Why the CDC is hard to fix

Audience applauding speaker after conference presentation at conference center
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As of October, 10,020 of the CDC’s 12,892 full-time employees — 78% of the full-time workforce — were allowed to work remotely all or part of the time, according to data that KHN obtained via a Freedom of Information Act request.

Experts said the lack of face-to-face work will likely be a substantial obstacle to the top leadership’s effort to overhaul the agency after its failures during the pandemic — a botched testing rollout, confusing safety guidance, the slow release of scientific research, and a loss of public trust.

They also wondered whether Walensky, who frequently works remotely while traveling, can bring about that change from afar and whether a virtual workforce might experience more challenges battling infectious diseases than one working together in person.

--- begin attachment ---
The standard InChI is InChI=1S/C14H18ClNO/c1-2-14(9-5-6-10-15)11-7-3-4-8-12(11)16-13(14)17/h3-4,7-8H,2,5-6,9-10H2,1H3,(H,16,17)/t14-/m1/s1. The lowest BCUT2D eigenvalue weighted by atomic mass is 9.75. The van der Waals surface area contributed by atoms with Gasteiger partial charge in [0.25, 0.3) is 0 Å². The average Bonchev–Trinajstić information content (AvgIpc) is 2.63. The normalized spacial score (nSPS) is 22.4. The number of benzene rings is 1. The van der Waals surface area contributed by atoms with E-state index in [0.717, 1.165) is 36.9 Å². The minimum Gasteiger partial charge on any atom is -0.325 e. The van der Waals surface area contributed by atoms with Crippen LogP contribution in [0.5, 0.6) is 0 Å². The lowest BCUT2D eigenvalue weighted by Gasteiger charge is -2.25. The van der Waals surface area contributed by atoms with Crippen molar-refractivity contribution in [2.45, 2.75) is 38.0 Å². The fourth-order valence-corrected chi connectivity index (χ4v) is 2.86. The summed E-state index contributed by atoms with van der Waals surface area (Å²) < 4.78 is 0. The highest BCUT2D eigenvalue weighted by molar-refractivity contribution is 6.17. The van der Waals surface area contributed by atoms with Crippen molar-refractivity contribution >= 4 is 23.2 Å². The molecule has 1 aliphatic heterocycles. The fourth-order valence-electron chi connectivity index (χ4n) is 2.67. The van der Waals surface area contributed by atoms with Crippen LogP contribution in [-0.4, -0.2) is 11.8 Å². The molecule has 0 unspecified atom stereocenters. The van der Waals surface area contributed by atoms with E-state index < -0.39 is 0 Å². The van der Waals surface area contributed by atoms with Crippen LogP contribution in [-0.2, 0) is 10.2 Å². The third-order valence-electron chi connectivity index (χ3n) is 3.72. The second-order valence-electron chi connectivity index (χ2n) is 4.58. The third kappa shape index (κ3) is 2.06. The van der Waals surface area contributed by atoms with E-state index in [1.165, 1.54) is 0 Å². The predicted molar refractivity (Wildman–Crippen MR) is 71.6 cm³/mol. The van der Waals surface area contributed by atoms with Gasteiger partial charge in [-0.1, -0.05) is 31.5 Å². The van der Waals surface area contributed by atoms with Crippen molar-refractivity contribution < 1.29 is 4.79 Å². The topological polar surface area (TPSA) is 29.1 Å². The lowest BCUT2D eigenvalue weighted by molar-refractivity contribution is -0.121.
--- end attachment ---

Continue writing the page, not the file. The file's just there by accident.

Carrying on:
“One of the things that a really strong new leader would do is they’d be visible, they’d be walking the halls, they’d have the open door,” said Pamela Hinds, a professor of management science and engineering at Stanford University. “That’s much harder to accomplish when nobody’s there.”

Here is the full story, via Rich Dewey.

The post Why the CDC is hard to fix appeared first on Marginal REVOLUTION.

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